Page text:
Matthew Howden and Kirk Zammit
- Prospects for economic growth in some of Australia's key agricultural export markets have been lowered but remain firm overall.
- The Australian dollar is assumed to be US70 cents in 2019–20.
Global economic outlook
Global economic growth is assumed to be 3.3% in 2019 and 3.6% in 2020. Economic growth in 2019 has been revised down by 0.2 percentage points since
Agricultural commodities: March quarter 2019. The downward revision reflects lower growth expectations across both advanced economies and emerging and developing economies.
The slowdown in global economic growth began in the second half of 2018, partly in response to economic policy uncertainty and trade disputes. Prolonged trade negotiations between China and the United States and between the European Union and the United Kingdom continue to affect business and consumer confidence and the real economy. Increasing trade tensions between China and the United States could slow global economic growth further.
Localised factors, such as budget problems in Italy, industrial weakness in Germany and civil unrest in a number of countries, are also expected to reduce growth in 2019. Economic crises in South America and conflicts in the Middle East and North Africa have resulted in significant revisions to growth assumptions for these regions.
There are some upside risks to the global growth outlook. Major advanced economies have tempered interest rate rises in response to weakening economic conditions. This has eased the tightening in financial conditions over 2018 and could lead to an increase in investment and consumption. Also, indicators of economic activity in China suggest that growth is stabilising as new fiscal measures begin to stimulate demand in the industrial and services sectors.
Economic developments in agricultural export markets
The downward revision to global economic growth in 2019 reflects a reassessment of growth and the balance of risks in several of Australia's major export markets.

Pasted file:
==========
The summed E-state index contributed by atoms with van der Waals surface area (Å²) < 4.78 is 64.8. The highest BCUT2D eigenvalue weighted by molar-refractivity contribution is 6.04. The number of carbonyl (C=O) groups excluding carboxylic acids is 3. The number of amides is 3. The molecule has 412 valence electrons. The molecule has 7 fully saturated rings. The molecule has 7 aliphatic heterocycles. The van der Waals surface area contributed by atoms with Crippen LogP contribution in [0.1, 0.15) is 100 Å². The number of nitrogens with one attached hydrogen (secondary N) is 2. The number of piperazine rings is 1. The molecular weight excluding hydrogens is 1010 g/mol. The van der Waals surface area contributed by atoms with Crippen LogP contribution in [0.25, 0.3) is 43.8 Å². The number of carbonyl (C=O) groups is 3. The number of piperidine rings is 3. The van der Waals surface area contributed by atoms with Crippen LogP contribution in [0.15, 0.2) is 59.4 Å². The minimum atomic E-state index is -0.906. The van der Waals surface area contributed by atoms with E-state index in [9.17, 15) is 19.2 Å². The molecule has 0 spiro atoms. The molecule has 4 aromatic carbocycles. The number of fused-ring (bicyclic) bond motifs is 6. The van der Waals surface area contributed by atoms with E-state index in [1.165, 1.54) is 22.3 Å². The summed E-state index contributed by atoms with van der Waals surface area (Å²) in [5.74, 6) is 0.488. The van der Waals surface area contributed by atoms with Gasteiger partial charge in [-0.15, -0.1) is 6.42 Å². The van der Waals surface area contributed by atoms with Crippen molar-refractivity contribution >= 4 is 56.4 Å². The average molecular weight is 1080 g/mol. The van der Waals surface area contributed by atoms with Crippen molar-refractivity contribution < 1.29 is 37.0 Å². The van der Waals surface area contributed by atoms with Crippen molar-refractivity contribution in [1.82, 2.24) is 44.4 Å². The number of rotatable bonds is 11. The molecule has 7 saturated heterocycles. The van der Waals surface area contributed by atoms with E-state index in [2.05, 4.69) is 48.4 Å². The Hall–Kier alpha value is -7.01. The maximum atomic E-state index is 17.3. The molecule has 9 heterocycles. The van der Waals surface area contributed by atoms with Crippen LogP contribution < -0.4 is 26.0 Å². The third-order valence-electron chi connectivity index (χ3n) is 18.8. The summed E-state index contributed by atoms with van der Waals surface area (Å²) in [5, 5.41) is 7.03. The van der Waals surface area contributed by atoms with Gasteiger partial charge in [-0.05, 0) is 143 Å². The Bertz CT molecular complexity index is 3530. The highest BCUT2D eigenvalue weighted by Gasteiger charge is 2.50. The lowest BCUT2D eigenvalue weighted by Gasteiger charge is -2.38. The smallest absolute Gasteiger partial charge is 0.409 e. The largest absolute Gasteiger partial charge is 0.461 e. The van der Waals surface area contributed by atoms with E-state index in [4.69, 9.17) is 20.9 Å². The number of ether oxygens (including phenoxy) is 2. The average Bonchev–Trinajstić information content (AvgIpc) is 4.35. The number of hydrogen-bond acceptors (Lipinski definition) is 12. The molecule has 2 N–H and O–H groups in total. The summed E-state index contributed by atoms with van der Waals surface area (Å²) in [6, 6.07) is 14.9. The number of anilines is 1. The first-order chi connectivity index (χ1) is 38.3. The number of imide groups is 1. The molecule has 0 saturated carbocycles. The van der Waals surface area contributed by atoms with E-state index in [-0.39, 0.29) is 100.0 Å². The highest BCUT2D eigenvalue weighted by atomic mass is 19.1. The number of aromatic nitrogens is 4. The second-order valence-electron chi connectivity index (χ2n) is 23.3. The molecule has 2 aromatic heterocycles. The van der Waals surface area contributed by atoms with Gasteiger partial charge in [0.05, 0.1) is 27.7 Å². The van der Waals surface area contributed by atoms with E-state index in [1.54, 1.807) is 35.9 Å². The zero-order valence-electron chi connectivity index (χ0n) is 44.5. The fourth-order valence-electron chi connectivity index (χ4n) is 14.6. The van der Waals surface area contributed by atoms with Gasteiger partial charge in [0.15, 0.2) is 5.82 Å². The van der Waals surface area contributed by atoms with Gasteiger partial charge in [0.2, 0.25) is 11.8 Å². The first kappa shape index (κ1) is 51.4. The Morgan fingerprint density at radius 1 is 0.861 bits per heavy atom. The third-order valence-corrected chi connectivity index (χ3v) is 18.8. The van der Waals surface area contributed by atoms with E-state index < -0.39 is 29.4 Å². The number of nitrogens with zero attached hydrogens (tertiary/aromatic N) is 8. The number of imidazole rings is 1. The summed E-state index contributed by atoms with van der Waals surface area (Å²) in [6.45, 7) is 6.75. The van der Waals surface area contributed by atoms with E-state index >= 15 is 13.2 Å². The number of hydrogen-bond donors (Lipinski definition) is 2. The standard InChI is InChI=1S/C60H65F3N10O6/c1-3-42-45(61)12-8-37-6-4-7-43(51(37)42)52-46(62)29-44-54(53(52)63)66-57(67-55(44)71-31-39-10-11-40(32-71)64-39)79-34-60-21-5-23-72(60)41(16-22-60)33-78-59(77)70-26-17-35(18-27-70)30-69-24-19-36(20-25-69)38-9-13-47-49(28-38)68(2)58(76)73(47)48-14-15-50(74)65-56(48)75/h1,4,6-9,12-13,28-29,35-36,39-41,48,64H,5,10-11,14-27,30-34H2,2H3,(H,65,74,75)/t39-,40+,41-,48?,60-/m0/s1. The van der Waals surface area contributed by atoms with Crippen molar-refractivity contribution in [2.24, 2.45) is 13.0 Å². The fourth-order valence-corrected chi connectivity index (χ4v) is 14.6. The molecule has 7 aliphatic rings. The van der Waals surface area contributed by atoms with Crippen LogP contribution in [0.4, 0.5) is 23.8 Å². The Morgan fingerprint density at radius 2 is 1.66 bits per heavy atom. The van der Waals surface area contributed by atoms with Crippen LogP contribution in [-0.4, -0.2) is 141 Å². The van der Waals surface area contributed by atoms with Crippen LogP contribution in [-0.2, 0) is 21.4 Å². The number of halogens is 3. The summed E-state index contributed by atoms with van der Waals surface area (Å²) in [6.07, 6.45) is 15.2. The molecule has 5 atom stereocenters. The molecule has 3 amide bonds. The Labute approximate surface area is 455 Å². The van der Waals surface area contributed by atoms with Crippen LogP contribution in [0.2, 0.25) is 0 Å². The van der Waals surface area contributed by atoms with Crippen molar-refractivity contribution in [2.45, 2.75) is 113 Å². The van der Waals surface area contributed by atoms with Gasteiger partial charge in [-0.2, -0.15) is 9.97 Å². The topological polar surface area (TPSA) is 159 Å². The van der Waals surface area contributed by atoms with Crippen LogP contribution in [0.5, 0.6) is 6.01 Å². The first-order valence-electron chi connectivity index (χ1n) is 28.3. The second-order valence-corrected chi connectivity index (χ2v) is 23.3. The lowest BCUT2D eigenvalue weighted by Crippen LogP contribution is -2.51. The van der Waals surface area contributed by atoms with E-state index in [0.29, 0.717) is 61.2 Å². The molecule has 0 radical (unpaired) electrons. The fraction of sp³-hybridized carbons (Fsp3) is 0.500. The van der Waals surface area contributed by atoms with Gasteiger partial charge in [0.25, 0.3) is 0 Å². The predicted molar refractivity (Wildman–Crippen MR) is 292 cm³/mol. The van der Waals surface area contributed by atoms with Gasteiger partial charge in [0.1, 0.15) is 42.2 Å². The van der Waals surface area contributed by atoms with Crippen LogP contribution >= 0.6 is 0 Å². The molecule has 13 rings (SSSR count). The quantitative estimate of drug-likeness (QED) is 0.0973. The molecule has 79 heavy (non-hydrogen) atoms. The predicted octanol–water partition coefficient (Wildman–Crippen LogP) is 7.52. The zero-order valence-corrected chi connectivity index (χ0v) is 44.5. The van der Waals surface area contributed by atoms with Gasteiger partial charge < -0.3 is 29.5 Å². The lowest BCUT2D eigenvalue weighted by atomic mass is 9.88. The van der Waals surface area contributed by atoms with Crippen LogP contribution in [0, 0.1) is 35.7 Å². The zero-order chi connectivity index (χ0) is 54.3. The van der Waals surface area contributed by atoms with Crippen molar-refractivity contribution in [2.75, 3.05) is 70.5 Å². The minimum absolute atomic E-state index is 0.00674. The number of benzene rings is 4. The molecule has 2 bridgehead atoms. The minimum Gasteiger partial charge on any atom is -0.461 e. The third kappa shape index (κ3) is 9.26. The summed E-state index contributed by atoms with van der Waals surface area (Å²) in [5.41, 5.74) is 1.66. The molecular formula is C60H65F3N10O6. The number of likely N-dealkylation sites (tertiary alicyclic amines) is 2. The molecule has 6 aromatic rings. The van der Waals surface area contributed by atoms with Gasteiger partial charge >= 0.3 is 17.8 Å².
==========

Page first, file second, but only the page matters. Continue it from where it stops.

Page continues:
China is Australia's largest export market. In 2017–18, 25% of total agricultural exports (valued at $13 billion) were exported to China. Downside risks to income growth in China appear to have increased, following an escalation in trade tensions in May 2019. Lower growth could result in lower demand for Australian agricultural exports (see
Agricultural overview). However, various fiscal measures implemented by Chinese authorities are providing support to the economy. In March 2019 the National People's Congress set a new economic growth target of between 6% and 6.5% for 2019.
Economic growth in South-East Asia was adjusted downwards by 0.2 percentage points in 2019 to reflect weaker exports, particularly to China. In 2017–18 Australian agricultural exports to this rapidly expanding region were valued at $7 billion. Economic growth in this region is vulnerable to a weakening in exports stemming from the US–China trade war and trade policy uncertainty. An increase in risk aversion in global financial markets could lead to rising capital outflow and declining exchange rates. This would reduce demand for imports such as agricultural goods. However, strong domestic economic growth and a postponement of monetary policy tightening in the United States should support growth in the region.